OpenSignal looked at 5G download speeds in five U.S. cities and found that Verizon is crushing it compared to the other big wireless carriers, so far. But some, including T-Mobile’s President of Technology Neville Ray, have questioned the wisdom of leading a 5G strategy with mmWave deployments. Verizon’s early lead with the high-band spectrum could begin to vanish as the other two carriers’ 5G deployments mature.
In OpenSignal’s latest research, Verizon’s 5G download speeds ranged from 338 Mbps to 508.3 Mbps in five cities: Atlanta, Houston, Los Angeles, New York and Washington D.C. This compares to download speeds from AT&T and T-Mobile, ranging from 44.9 Mbps to 143.3 Mbps.
In each of the five cities, the average 5G download speed was over three times faster using Verizon than on either AT&T or T-Mobile. But OpenSignal notes that most of these measurements were taken before Verizon’s launch of its Nationwide 5G, which includes the use of lower frequency bands. As Verizon adds more lower frequency spectrum into the mix, its lead on speed will likely decline.
While all three U.S. operators hold mmWave spectrum and have made 5G deployments on it, Verizon has been the biggest proponent of mmWave, by far. Until its Nationwide 5G launch in October, Verizon exclusively used mmWave for its 5G services.
Curiously, Verizon’s mmWave download speeds are better than AT&T’s and T-Mobile’s mmWave download speeds.
Speaking with Fierce, OpenSignal’s lead analyst Ian Fogg said the variation in mmWave download speeds depends on how each carrier has deployed. Verizon has deployed very densely in some urban areas while the other two carriers have deployed less densely. One of the big downsides to mmWave is its limited propagation. Fogg said, “If you’re on the edge of the range of the signal, you may get more error correction,” among other factors that will slow the speed.
How long will Verizon's speed lead last?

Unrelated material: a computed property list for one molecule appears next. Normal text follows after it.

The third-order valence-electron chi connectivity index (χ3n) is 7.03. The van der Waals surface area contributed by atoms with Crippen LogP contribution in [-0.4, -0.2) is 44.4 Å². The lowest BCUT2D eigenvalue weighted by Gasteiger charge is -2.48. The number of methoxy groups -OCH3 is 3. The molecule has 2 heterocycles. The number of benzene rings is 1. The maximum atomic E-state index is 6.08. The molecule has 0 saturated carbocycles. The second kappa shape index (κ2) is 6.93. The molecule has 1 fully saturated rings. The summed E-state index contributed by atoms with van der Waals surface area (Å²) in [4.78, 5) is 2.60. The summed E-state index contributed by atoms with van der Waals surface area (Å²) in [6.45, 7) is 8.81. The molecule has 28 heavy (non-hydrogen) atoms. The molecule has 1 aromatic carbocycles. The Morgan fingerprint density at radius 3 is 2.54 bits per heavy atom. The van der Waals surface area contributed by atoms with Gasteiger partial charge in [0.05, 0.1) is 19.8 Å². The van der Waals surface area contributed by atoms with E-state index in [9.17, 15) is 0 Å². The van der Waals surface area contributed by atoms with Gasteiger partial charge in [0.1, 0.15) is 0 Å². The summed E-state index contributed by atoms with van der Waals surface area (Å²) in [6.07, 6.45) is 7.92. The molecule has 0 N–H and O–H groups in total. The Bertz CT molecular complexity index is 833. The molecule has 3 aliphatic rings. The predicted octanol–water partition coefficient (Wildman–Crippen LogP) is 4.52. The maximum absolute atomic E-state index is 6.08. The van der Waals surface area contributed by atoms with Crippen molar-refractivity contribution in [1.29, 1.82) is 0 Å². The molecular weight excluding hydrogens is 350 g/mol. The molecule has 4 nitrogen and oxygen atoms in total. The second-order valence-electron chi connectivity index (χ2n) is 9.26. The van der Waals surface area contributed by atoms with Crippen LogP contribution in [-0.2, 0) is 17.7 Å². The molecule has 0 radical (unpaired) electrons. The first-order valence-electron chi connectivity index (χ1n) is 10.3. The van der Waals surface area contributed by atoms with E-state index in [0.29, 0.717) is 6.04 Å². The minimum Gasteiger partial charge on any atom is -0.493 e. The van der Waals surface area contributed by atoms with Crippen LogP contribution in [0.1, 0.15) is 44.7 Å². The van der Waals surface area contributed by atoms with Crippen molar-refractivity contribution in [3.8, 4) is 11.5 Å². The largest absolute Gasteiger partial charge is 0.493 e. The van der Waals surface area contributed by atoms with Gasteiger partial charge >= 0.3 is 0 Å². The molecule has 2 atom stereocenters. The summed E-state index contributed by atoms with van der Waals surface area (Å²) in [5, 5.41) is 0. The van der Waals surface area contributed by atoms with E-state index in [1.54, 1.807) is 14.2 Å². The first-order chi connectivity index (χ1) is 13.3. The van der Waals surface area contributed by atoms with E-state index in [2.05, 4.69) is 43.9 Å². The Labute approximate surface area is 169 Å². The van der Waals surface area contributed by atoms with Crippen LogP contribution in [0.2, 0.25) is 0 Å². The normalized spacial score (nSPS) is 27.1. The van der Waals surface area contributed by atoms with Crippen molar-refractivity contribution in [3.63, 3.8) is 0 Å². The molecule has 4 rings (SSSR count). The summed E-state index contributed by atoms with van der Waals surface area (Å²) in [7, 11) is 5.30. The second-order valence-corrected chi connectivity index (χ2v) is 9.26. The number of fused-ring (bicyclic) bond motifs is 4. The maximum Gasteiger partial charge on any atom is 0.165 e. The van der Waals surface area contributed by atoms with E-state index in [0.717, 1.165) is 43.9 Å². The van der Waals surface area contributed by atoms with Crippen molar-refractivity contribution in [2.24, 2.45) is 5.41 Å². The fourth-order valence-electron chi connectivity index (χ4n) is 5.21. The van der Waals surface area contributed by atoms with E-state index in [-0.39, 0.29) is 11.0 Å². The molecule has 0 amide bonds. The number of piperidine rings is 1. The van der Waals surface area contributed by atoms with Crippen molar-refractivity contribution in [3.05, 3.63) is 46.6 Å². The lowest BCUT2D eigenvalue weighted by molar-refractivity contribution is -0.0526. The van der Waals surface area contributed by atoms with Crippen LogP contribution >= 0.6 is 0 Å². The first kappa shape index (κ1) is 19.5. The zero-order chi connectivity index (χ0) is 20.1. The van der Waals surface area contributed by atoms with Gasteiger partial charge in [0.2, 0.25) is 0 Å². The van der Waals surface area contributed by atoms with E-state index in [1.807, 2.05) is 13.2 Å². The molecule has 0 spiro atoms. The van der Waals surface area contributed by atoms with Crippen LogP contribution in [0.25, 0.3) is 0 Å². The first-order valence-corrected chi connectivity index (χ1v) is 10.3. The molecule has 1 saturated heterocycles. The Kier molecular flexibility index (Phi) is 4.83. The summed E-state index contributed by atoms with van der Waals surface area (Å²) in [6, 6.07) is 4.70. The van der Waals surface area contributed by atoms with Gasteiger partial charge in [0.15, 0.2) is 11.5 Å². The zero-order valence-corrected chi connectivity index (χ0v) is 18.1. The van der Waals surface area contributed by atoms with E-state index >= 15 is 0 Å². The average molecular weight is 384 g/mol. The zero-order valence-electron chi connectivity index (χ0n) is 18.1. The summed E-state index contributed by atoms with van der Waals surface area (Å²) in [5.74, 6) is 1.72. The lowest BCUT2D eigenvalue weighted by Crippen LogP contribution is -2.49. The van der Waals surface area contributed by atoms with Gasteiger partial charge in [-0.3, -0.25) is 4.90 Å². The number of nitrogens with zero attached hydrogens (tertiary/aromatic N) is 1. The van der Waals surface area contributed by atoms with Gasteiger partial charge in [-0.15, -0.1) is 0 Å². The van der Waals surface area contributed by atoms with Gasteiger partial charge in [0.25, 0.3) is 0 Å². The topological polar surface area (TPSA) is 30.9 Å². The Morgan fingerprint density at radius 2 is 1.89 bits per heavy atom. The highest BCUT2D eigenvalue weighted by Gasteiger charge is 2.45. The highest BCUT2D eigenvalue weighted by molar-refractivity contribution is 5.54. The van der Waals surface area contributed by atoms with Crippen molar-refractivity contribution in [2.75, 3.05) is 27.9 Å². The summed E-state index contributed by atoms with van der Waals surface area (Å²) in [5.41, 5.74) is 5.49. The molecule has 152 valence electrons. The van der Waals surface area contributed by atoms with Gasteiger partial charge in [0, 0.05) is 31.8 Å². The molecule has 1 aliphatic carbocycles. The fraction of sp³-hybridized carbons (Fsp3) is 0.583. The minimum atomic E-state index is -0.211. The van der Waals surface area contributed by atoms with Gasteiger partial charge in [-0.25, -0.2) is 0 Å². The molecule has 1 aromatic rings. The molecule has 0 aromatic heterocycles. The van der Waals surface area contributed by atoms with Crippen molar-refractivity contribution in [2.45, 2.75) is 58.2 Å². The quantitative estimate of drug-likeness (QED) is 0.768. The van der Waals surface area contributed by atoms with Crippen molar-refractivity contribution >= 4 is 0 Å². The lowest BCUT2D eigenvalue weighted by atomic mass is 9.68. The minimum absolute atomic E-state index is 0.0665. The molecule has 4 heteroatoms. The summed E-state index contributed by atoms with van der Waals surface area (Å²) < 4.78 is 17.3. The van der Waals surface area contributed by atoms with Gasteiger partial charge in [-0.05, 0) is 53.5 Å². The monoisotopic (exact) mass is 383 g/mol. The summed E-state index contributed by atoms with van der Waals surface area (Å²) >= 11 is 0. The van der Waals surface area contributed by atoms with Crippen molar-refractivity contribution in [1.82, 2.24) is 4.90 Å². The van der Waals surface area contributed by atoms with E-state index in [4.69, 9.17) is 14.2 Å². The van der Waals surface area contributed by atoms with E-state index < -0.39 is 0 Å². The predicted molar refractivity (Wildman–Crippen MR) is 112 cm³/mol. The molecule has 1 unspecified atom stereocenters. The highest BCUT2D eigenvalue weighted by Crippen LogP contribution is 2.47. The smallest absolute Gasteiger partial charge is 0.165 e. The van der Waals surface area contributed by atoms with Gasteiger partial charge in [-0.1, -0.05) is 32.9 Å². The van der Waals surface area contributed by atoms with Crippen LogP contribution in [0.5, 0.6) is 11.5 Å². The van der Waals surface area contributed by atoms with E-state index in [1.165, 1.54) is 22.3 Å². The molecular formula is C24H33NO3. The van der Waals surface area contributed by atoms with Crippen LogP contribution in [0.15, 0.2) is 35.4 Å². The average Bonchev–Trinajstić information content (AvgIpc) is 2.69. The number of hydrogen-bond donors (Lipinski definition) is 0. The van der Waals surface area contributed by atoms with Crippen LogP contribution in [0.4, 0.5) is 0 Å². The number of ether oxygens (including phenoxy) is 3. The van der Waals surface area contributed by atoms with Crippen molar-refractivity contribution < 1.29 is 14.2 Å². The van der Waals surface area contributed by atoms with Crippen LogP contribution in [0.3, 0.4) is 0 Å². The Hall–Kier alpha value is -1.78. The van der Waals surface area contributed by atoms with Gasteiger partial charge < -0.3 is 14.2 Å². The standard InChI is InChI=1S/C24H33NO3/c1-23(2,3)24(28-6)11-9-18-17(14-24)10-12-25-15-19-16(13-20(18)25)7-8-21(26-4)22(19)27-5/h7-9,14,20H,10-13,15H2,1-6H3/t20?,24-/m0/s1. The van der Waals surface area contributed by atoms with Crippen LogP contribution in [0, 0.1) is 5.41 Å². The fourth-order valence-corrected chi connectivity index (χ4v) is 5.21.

T-Mobile’s Neville Ray has been saying for a couple years now that perhaps it wasn’t wise for Verizon to lead its 5G strategy with mmWave. During a presentation at the BCG and New Street Research 5G Conference this week, Ray again referred to “the overpromise and over commit of this millimeter wave thing.” He said the rollout of the iPhone 12 has made 5G real for many customers, but he indicated they’re set up for disappointment if they think their new phone is going to get them multi-gigabit speed of mmWave wherever they go. “It is mythical,” said Ray. “And I think Verizon has spent much of the last six, nine months trying to figure out how to get out of that story,” and “tell something that is more pragmatic.”
Ray has preached that you don't start with mmWave, you end with it. And T-Mobile has explained its 5G spectrum strategy with the analogy of the “layer cake.” The bottom layer of its cake is its 600 MHz spectrum, the middle layer is 2.5 GHz, and the top is mmWave.
But Verizon has been hamstrung by the spectrum it has available. It’s expected to bid heavily for mid-band spectrum in the upcoming C-Band auction.
In its newly released data, OpenSignal also reported on mmWave upload speeds, which are drastically lower than mmWave download speeds.
Since cellular networks are asymmetric, upload speeds are always much slower. “If you are sending information from a large antenna on a cell site, it’s easy to transmit down to a small phone,” said Fogg. “But when the phone is transmitting back, you have a small battery device that’s transmitting in the other direction.”
But since upload is used for such things as sharing photos and videos, consumers are going to want faster and faster upload speeds. Fogg noted that the cameras of smartphones get improved in each new generation, becoming more capable of high-resolution images that result in larger file sizes.
Aside from 5G being used to improve mobile broadband, the technology also promises to earn its return on investment for business use cases. One of those use cases will be fixed wireless access (FWA) deployments. In that case, the upload constraints could be mitigated by the types of devices deployed. Fogg noted that for FWA “you don’t have a battery constraint in the same way.” He said, “You’ll probably have a smaller antenna than you would on a cell tower. There’s still an asymmetry dynamic, but not quite the same.”